Monday, April 6, 2009

How Much Do You Leave Up To The Director?

One way of making a distinction between the screenwriter’s job and the director’s job is this: The writer’s job is to determine what to film, the director’s job is to determine how to shoot it. So when it comes to deciding what to include and what to cut from the script, it’s often a matter of choosing the level of detail.

Finding the right balance between too little and too much detail, is a large part of the art of screenwriting. Use too little detail, and you run the risk of not adequately getting your intention across. Too much detail, on the other hand, can feel restrictive and rigid. So the trick is to use just the appropriate amount of detail for the given beat, making clear what the beat is about while leaving enough room for the director to visualize the beat in his or her own way.

Take for example the famous scene from American Beauty, where Ricky (played by Wes Bentley) shows Jane (Thora Birch) his video recording of a plastic bag being blown about by the wind. Here’s how screenwriter Alan Ball describes Jane’s initial reaction to the video:

Jane sits on the bed. She watches Ricky’s WIDE-SCREEN TV, her brow furrowed, trying to figure out why this is beautiful.

Which is a lot of information for two short sentences. You know Jane is sitting on the bed, you know she’s watching the TV screen and it’s clear she’s feeling confused because she likes Ricky and is trying hard to understand him, so she can decide whether she really wants to get any closer to him.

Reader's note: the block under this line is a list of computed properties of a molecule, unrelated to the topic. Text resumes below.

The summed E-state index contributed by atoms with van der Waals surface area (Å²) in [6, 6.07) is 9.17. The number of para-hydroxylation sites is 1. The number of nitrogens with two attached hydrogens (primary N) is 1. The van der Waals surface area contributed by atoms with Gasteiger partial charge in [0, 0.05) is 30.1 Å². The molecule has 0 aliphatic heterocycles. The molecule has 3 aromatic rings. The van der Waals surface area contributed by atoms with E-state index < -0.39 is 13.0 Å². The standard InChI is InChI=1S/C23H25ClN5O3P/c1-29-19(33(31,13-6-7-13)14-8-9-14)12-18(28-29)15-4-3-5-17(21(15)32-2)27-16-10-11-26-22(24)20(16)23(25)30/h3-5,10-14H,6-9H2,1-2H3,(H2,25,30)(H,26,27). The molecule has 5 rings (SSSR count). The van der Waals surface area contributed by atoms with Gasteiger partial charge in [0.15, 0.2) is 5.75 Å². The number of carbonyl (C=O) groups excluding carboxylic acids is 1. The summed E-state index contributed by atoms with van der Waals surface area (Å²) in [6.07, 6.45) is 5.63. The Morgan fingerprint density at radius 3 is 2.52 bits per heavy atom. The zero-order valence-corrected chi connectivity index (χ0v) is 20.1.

This little description does a great job of pointing everyone on the set in the same direction. However, none of the information tries to force a particular way of shooting the beat. Which means that as the screenwriter, you hand the director (and the actors) all the necessary ingredients, but you leave it up to them to do the cooking.

A little further along in the same scene, while Ricky expresses the wonderment he felt when he first witnessed the flying bag, all Alan Ball says about Jane’s reaction is:

Now Jane is watching him.

Which is about as brief a description as you can imagine. It doesn’t give any concrete (visual) information other than: Jane has switched her attention from the video to Ricky. However concise though, this little snippet does have a clear function: it shows that Jane is more fascinated by Ricky than by the video. She’s not so much sharing his experience of the video, as feeling something similar while watching him. But again, it leaves the director and the actors free to portray this information in whatever way they find most appropriate.

Some directors will storyboard extensively before venturing onto the set, others like to “let it happen” and then compose the scene during editing. That’s all about execution—the how— rather than inventing the scene in the first place—the what— which is the screenwriter’s job.

As far as I’m concerned, the answer to my initial question is: Leave as much as possible up to the director, while making absolutely sure not to lose the essence of the beat.

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